On Hot 97, Bill de Blasio Talks Dropping the Stop-and-Frisk Appeal and Dante's "Extraordinary" Fro
In a news conference yesterday, Mayor Bill de Blasio formally announced what he's been promising since he was a candidate: an end to New York City's ongoing legal battle to stop and frisk with impunity. Under Mayor Michael Bloomberg, the city had been appealing a decision by Federal District Judge Shira A. Scheindlin, which called the practice unconstitutional, and which ordered that an independent monitor be appointed to reform the department's stop-and-frisk policies; separately, the New York City Council voted to create an inspector general's position for the department.
Image via. The fro in question, in case you'd forgotten.
In an interview this morning with Peter Rosenberg and Ebro, Hot 97's morning show hosts, de Blasio called stop-and-frisk "a broken policy," and promised "an entirely different approach" to fighting crime.
"We've had a huge huge number of young men of color, completely innocent, being stopped," he said, for the remaining five people who weren't aware that was how it generally worked. He said once the plan is approved by a federal judge, the appeal will be dropped and a federal monitor will be appointed to oversee the department for three years. The mayor said that he, new Police Commissioner Bill Bratton, and the city's top lawyer, Zachary Carter, are in "total unity in how to get this done."
The Hot 97 hosts, though, asked the real question: Does this mean stop-and-frisk, in all its forms, is over for good?
De Blasio didn't quite answer that, replying, "It's starting to be different already." Bratton, he said, has spent the past month delivering "a clear message to the troops," meaning NYPD officers, that law enforcement has to be "respectful, constitutional, and compassionate. ... You can't break the law to enforce the law. You have to honor the rights of the individual." He added, "We're going to take all that time and energy and focus it on actual criminals. There's a relatively small group of people committing the crime. We're going after them."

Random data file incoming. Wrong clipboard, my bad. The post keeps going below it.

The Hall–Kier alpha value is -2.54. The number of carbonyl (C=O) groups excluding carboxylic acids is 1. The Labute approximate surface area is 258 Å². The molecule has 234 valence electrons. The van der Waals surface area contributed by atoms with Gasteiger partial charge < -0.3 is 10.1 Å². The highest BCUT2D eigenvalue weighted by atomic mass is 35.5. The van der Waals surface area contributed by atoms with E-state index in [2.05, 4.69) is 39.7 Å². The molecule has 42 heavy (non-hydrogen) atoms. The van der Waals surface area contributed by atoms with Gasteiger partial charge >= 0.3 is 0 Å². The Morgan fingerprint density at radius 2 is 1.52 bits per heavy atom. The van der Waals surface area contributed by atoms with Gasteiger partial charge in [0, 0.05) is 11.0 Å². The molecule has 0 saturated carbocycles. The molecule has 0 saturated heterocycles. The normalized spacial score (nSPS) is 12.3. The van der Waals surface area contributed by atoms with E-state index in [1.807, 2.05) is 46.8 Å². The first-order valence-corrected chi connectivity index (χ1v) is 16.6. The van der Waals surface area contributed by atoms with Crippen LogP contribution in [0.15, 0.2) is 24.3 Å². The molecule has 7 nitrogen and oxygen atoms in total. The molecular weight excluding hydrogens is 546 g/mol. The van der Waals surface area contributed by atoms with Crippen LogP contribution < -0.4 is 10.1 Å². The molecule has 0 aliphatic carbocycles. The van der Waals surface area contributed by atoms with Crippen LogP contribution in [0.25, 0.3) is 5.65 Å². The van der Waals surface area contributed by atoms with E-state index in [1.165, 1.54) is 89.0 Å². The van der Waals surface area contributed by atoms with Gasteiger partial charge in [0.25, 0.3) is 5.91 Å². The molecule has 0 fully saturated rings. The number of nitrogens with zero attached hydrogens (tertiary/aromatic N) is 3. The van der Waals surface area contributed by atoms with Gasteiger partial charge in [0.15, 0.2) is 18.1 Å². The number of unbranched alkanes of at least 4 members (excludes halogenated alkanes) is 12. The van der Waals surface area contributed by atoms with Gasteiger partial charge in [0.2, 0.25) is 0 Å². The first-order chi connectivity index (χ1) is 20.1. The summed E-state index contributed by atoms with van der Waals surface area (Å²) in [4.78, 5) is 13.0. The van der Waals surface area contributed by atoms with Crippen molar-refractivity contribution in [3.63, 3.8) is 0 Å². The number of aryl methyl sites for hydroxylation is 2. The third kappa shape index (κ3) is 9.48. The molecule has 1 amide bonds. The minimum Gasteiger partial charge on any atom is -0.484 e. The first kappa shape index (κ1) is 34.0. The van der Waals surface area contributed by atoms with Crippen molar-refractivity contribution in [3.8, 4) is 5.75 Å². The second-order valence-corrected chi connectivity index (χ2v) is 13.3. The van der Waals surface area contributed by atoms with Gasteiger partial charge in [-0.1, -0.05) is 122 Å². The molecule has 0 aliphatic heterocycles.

De Blasio also talked about some other pending city business, and gave several indicators that he'll be splitting with Albany on a number of issues. He spoke about efforts to reduce pedestrian deaths through the new Vision Zero plan, and told the hosts that New York City should have the right to set its own minimum wage, separate from the state's. He also promised to expand paid sick leave and pour more money into the CUNY system. And he shed a small amount of light on his feelings about Governor Cuomo and their fight over universal pre-K, after the hosts asked, rather pointedly, about his relationship with the governor.
"Let me just say on the pre-K, my wife, Chirlane, and I are public school parents for the last four years -- " de Blasio began.
"AFRO SON!" both hosts shouted in unison, several times.
"It's extrardinary," de Blasio said, very sincerely. "I seem him working on it every day. It's a work of art." Without much transition, he added, "Every child deserves full day pre-K. Every middle school student deserves after-school help. We're going to move on this every day. The people of this city believe in it. I respect the governor a lot. I've known him for 20 years. We have a difference on this issue. We're working on that."
Other things we learned from the fastest and most thorough interview we've ever heard with the new mayor: He's rooting for the Seahawks because they're the "underdog." He likes the governor's plan on medical marijuana, and he'd like to see New Yorkers not get charged for possessing small amount of pot.
"Will I ever be able to to go to the bodega and get me some herb?" Ebro asked, sensibly.
"I don't think that's happening any time soon," de Blasio replied. "Sorry to let you down."
So much for progress, guys.